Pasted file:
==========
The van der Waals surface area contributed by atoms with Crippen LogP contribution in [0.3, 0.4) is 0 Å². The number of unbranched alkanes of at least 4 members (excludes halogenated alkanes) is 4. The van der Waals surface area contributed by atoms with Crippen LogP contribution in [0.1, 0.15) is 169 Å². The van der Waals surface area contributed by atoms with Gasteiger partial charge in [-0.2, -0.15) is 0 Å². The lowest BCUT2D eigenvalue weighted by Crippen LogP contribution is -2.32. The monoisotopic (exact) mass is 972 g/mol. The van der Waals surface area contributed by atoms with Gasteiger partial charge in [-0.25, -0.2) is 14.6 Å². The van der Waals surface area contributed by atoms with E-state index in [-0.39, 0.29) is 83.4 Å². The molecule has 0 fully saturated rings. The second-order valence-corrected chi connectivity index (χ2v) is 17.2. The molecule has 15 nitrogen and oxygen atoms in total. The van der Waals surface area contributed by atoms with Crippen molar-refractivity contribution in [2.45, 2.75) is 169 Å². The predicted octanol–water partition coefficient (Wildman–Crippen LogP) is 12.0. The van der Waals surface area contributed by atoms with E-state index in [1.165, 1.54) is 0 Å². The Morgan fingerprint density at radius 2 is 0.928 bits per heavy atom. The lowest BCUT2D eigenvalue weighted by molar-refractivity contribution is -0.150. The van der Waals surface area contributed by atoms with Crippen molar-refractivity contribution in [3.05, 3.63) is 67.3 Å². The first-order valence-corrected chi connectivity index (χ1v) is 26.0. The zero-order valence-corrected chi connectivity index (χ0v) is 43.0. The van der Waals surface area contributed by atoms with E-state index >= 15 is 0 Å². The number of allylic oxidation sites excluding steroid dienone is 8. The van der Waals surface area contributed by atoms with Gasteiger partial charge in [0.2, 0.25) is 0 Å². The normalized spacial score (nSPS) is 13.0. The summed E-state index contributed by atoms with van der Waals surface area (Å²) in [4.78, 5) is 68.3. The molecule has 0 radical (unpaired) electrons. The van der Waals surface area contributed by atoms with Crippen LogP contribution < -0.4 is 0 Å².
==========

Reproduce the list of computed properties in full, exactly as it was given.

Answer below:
The van der Waals surface area contributed by atoms with Crippen LogP contribution in [0.3, 0.4) is 0 Å². The number of unbranched alkanes of at least 4 members (excludes halogenated alkanes) is 4. The van der Waals surface area contributed by atoms with Crippen LogP contribution in [0.1, 0.15) is 169 Å². The van der Waals surface area contributed by atoms with Gasteiger partial charge in [-0.2, -0.15) is 0 Å². The lowest BCUT2D eigenvalue weighted by Crippen LogP contribution is -2.32. The monoisotopic (exact) mass is 972 g/mol. The van der Waals surface area contributed by atoms with Gasteiger partial charge in [-0.25, -0.2) is 14.6 Å². The van der Waals surface area contributed by atoms with E-state index in [-0.39, 0.29) is 83.4 Å². The molecule has 0 fully saturated rings. The second-order valence-corrected chi connectivity index (χ2v) is 17.2. The molecule has 15 nitrogen and oxygen atoms in total. The van der Waals surface area contributed by atoms with Crippen molar-refractivity contribution in [2.45, 2.75) is 169 Å². The predicted octanol–water partition coefficient (Wildman–Crippen LogP) is 12.0. The van der Waals surface area contributed by atoms with E-state index in [1.165, 1.54) is 0 Å². The Morgan fingerprint density at radius 2 is 0.928 bits per heavy atom. The lowest BCUT2D eigenvalue weighted by molar-refractivity contribution is -0.150. The van der Waals surface area contributed by atoms with Crippen molar-refractivity contribution in [3.05, 3.63) is 67.3 Å². The first-order valence-corrected chi connectivity index (χ1v) is 26.0. The zero-order valence-corrected chi connectivity index (χ0v) is 43.0. The van der Waals surface area contributed by atoms with E-state index >= 15 is 0 Å². The number of allylic oxidation sites excluding steroid dienone is 8. The van der Waals surface area contributed by atoms with Gasteiger partial charge in [0.2, 0.25) is 0 Å². The normalized spacial score (nSPS) is 13.0. The summed E-state index contributed by atoms with van der Waals surface area (Å²) in [4.78, 5) is 68.3. The molecule has 0 radical (unpaired) electrons. The van der Waals surface area contributed by atoms with Crippen LogP contribution < -0.4 is 0 Å².